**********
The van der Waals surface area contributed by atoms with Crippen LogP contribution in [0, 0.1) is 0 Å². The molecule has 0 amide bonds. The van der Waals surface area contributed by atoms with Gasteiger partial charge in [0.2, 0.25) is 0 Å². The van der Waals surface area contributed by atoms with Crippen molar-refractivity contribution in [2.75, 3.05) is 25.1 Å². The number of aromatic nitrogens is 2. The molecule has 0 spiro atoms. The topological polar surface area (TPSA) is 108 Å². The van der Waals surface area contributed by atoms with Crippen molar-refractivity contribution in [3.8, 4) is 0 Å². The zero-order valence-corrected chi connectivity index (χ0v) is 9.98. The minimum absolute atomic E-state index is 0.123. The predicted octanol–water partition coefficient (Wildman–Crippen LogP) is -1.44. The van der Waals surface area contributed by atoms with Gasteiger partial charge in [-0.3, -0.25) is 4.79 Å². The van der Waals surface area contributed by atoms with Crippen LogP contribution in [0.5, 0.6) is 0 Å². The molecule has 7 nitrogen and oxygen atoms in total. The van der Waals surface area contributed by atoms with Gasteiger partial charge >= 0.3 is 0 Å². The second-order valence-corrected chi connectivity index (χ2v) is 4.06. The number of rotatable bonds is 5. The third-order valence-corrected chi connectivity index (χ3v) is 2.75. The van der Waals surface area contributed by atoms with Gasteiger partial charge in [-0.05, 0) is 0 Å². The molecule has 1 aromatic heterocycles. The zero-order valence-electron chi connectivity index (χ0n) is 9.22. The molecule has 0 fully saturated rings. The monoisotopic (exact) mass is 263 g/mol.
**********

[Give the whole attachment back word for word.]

The van der Waals surface area contributed by atoms with Crippen LogP contribution in [0, 0.1) is 0 Å². The molecule has 0 amide bonds. The van der Waals surface area contributed by atoms with Gasteiger partial charge in [0.2, 0.25) is 0 Å². The van der Waals surface area contributed by atoms with Crippen molar-refractivity contribution in [2.75, 3.05) is 25.1 Å². The number of aromatic nitrogens is 2. The molecule has 0 spiro atoms. The topological polar surface area (TPSA) is 108 Å². The van der Waals surface area contributed by atoms with Crippen molar-refractivity contribution in [3.8, 4) is 0 Å². The zero-order valence-corrected chi connectivity index (χ0v) is 9.98. The minimum absolute atomic E-state index is 0.123. The predicted octanol–water partition coefficient (Wildman–Crippen LogP) is -1.44. The van der Waals surface area contributed by atoms with Gasteiger partial charge in [-0.3, -0.25) is 4.79 Å². The van der Waals surface area contributed by atoms with Crippen LogP contribution in [0.5, 0.6) is 0 Å². The molecule has 7 nitrogen and oxygen atoms in total. The van der Waals surface area contributed by atoms with Gasteiger partial charge >= 0.3 is 0 Å². The second-order valence-corrected chi connectivity index (χ2v) is 4.06. The number of rotatable bonds is 5. The third-order valence-corrected chi connectivity index (χ3v) is 2.75. The van der Waals surface area contributed by atoms with Gasteiger partial charge in [-0.05, 0) is 0 Å². The molecule has 1 aromatic heterocycles. The zero-order valence-electron chi connectivity index (χ0n) is 9.22. The molecule has 0 fully saturated rings. The monoisotopic (exact) mass is 263 g/mol.